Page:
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Free software

Free software (free referring to freedom, not price) is software which can be used, copied, redistributed, and whose source code can be viewed, modified, and also redistributed.

See also: Free software projects harmed by software patents

"Free software" is not a subtopic of software patents. Development and distribution of all types of software carry the risk of patent infringement. The reason these two topics often appear together is that, firstly, the free software community is very active and vocal in campaigning against software patents, and secondly, software patents threaten a general freedom that free software users value: the freedom to participate in software development.

The term open source is a near-synonym. Patents restrict the freedom that users and developers have when dealing with software. Patents don't affect "openness", so ESP Wiki mostly uses the term "free software".

Why free software groups should be involved

The free software movement says that everyone should be allowed to modify and redistribute the software they use. Software patents can directly block these freedoms, and can indirectly interfere with them because they generally add legal risks and costs to software development and distribution.

How patents affect free software

Advantages of free software faced with patents

  • The development models are more distributed, so there's often no single big company behind a software package. This means there are fewer tempting targets for patent trolls
  • If a patent holder makes a threat, anyone can remove that one feature from free software packages. The patent holder could still sue for past damages, but could not force the package to be entirely removed from the market, and the continued use of that patented idea is a decision that can be made by the users, not by making a deal with a single distributor.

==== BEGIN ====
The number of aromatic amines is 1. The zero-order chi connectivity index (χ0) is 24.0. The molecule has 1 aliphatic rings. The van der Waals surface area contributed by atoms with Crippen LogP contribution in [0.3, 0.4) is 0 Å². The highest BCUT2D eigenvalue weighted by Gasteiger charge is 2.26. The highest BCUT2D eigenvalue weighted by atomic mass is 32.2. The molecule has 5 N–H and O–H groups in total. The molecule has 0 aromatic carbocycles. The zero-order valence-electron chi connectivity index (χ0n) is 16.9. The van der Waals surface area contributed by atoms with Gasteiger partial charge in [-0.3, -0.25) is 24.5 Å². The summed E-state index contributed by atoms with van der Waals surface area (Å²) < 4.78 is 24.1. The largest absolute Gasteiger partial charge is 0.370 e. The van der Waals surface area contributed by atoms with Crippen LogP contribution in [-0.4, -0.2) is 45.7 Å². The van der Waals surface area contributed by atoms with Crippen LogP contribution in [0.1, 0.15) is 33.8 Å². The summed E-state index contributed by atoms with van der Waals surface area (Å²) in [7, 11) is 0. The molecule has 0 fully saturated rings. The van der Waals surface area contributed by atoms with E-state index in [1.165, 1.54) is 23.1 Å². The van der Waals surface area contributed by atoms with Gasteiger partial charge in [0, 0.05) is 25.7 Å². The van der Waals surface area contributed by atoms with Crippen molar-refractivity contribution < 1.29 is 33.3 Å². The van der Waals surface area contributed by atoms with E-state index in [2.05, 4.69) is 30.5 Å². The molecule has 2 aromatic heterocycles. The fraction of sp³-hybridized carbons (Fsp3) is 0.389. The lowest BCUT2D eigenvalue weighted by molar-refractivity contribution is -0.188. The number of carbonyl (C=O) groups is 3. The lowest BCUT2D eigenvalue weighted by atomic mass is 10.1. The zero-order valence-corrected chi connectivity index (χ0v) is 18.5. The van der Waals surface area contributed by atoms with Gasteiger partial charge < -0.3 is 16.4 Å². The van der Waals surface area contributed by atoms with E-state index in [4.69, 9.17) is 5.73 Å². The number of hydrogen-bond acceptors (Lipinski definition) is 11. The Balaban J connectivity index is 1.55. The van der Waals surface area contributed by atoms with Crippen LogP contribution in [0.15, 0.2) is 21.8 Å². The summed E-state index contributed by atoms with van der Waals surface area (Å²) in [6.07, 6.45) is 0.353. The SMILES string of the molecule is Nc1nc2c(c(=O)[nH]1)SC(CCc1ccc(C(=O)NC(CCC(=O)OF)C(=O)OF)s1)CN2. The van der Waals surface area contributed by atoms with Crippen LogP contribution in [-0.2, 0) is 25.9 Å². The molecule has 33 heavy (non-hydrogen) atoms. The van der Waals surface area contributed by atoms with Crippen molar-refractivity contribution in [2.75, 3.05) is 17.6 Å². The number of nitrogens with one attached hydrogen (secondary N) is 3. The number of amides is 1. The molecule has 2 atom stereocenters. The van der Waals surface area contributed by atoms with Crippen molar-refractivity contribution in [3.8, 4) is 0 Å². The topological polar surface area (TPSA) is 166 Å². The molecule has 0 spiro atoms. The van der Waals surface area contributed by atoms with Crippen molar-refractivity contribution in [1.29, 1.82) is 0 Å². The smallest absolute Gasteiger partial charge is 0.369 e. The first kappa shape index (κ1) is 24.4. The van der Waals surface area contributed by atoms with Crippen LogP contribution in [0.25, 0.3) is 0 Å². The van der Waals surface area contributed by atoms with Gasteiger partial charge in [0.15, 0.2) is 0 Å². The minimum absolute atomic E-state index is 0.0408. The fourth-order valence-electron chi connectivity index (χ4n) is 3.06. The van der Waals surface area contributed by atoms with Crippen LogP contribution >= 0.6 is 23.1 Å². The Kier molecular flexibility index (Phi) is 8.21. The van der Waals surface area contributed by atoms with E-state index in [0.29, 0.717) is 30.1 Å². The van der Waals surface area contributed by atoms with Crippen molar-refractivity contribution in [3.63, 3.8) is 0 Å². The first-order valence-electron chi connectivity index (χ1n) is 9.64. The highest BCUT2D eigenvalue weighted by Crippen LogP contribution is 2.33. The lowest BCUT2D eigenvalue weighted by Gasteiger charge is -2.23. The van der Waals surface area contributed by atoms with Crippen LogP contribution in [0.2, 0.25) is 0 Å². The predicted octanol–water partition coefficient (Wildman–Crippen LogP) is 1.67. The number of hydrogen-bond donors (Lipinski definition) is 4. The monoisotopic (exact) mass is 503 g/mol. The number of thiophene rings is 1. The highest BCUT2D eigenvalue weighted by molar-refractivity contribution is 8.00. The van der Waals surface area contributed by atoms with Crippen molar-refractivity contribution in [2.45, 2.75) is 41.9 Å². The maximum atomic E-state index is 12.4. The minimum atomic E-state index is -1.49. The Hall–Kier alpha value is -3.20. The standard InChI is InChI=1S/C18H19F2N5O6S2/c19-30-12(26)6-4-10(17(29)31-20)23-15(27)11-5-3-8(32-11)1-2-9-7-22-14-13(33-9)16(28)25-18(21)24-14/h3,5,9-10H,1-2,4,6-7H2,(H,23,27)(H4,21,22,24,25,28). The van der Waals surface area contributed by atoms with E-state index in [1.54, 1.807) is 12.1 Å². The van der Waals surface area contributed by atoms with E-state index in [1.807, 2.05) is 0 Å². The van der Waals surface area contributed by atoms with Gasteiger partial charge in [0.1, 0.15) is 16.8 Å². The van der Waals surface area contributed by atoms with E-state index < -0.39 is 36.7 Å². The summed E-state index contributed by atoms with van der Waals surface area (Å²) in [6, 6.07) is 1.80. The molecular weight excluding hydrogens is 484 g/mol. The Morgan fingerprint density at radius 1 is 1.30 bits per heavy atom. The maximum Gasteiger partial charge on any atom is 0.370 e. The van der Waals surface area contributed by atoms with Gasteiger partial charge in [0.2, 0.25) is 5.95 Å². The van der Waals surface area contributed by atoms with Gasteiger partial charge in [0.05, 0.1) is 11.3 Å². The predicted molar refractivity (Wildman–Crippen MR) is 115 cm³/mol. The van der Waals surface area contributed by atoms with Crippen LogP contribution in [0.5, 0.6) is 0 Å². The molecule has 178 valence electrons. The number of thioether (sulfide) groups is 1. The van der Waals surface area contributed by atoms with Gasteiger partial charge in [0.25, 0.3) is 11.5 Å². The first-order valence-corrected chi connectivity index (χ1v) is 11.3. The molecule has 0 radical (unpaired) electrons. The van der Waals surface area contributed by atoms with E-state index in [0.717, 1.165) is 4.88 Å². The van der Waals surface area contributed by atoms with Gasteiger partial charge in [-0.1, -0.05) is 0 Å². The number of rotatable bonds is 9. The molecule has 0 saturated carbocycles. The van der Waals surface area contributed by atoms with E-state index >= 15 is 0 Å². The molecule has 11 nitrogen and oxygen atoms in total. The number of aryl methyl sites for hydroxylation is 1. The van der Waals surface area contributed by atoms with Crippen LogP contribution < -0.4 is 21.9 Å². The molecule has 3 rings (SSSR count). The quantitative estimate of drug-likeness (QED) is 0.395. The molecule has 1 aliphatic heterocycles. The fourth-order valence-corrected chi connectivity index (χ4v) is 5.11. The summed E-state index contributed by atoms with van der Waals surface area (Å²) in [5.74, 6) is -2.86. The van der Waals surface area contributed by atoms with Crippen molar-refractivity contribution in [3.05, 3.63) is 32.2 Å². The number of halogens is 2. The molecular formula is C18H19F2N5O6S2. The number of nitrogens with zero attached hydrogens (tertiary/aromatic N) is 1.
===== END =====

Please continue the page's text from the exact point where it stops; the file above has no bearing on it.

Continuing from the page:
• Distributing source code (which is possible for free software) carries less patent risk than distributing executable binaries, according to SFLC, since "source code, like the patent disclosures themselves, teaches how the invention works, rather than being the invention [...and...] courts may find source code to be speech".[1]

Disadvantages of free software faced with patents

  • Many patent licensing agreements are structured in a way that excludes free software. If there is a per-copy fee, even if the amount is minuscule, there's no way to comply with this requirement because distributors can't know how many copies the users will make.

Patent promises in 2005

See also: Blanket patent licences and promises

IBM promised, for 500 of its patents, not to use them against free software.[2]

Sun[3] and Nokia[4] subsequently made promises that were so narrow in scope, they were qualified as "empty" and "next to nothing", respectively, by Richard Stallman.[5]

Related pages

External links

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